SpaceX competitor Blue Origin completes first suborbital launch in 10 months

Prospective SpaceX competitor Blue Origin has completed a suborbital launch of its reusable New Shepard rocket for the first time in 10 months.

Originally designed to help usher in a new wave of space tourism as early as 2017, the tourist launch debut of the New Shepard rocket – alongside fellow tourism company Virgin Galactic’s SpaceShipTwo – appears destined to forever be “a couple flights” away.

Essentially the same diameter as SpaceX’s Falcon 9 rocket, New Shepard measures ~3.6m (~12 ft) wide, ~15m (~50 ft) tall, and likely weighs around 35 metric tons (~75,000 lb) at liftoff. The small rocket booster is powered by one liquid hydrogen and oxygen (hydrolox) BE-3 engine capable of producing ~500 kN (110,000 lbf) of thrust and is designed for what Blue Origin calls “operational reuse”.

In practice, Blue Origin has only built four New Shepards in ~6 years and has never flown the same booster twice in less than ~60 days, despite an effectively blank-check budget from owner Jeff Bezos since the company’s founding in 2000.

Falcon 9’s first stage is some three times taller, 13 times heavier, and 13 times more powerful than New Shepard and still routinely flies higher and faster in support of orbital-class missions. (SpaceX)

It’s truly difficult to fathom why, if New Shepard is capable of semi-rapid reuse, Blue Origin has only launched the small rocket an average of once every six months in the last four years. If the company genuinely wants to routinely launch space tourists above the Karman Line (100 km), actually demonstrating safety with as many consecutively successful launches as possible is a no-brainer given an effectively unlimited budget and schedule.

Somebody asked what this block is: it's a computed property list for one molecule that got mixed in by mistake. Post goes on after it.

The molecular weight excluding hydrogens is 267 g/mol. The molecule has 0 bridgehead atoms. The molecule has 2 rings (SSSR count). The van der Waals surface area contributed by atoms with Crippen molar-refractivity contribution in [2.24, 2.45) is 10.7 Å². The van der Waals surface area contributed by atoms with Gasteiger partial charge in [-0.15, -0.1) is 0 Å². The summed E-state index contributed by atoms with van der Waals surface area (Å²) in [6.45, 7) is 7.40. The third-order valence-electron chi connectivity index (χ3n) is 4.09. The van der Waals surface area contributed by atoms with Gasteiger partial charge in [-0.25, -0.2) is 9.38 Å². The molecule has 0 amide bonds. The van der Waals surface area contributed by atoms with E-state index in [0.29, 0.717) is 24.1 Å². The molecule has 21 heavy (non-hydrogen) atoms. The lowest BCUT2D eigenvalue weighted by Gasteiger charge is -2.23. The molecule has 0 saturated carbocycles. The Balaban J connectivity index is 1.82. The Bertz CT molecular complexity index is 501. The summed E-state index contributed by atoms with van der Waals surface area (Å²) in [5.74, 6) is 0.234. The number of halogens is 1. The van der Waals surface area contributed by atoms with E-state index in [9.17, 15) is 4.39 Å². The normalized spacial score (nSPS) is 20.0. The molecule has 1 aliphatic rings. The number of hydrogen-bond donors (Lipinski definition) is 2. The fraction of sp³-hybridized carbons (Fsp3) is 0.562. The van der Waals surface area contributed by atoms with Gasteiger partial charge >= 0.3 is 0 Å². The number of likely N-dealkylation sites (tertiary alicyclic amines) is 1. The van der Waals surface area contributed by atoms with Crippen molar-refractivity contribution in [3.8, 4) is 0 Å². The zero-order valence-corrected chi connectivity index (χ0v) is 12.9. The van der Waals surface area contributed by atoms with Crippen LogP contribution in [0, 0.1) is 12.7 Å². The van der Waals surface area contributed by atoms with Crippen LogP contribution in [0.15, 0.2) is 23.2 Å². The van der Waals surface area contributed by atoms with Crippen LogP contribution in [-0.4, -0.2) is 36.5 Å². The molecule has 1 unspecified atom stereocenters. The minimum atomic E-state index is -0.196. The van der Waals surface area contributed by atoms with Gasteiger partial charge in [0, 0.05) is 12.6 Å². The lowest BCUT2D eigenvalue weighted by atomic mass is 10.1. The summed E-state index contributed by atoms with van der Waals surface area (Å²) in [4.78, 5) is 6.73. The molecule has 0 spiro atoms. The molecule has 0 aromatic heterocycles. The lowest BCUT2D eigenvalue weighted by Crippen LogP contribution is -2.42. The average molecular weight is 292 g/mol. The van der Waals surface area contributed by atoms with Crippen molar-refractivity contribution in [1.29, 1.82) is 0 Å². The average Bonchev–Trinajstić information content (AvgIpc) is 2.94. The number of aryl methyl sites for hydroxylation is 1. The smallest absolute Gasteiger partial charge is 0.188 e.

Put a different way, Blue Origin was technically founded two years before SpaceX. In the 6-7 years since Bezos’ space startup began building the first New Shepard, the company has built just four vehicles total, one of which was destroyed when it failed its first landing attempt. In that same timeframe, SpaceX has built ~50 Falcon 9 and Falcon Heavy boosters and completed 83 successful launches, only one of which was intentional suborbital.

In the ten months it has taken Blue Origin to complete two suborbital launches of the same New Shepard 3 booster, SpaceX has completed 18 Falcon 9 launches, orbited more than 600 self-built Starlink satellites, become the first private company in history to launch astronauts into orbit, shipped the first upgraded Cargo Dragon spacecraft to Florida, landed a booster after a satellite launch for the US military, beat NASA’s Space Shuttle to make Falcon 9 the world’s most rapidly reusable rocket, completed six orbital-class launches with the same Falcon booster, performed two successful Starship hop tests, crushed a decades-old world record with a Raptor engine, and much, much more.

ULA’s Vulcan, Blue Origin’s New Glenn, and SpaceX’s Starship. (ULA/Blue Origin/SpaceX)
New Glenn is a massive reusable rocket that will stand ~82m (270 ft) tall and be able to launch up to 45 metric tons (100,000 lb) to low Earth orbit (LEO). (Blue Origin)

While Blue Origin is technically working on New Glenn – a massive orbital-class reusable rocket with performance similar to Falcon Heavy – and the powerful BE-4 engine, mean to power both New Glenn and ULA’s new Vulcan rocket, both appear to be in the throes of technical difficulties and delays. During Blue Origin’s official New Shepard Flight 13 (NS-13) webcast, the company didn’t mention either program once.

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Eric Ralph: Eric Ralph is Teslarati's senior spaceflight reporter and has been covering the industry in some capacity for almost half a decade, largely spurred in 2016 by a trip to Mexico to watch Elon Musk reveal SpaceX's plans for Mars in person. Aside from spreading interest and excitement about spaceflight far and wide, his primary goal is to cover humanity's ongoing efforts to expand beyond Earth to the Moon, Mars, and elsewhere.
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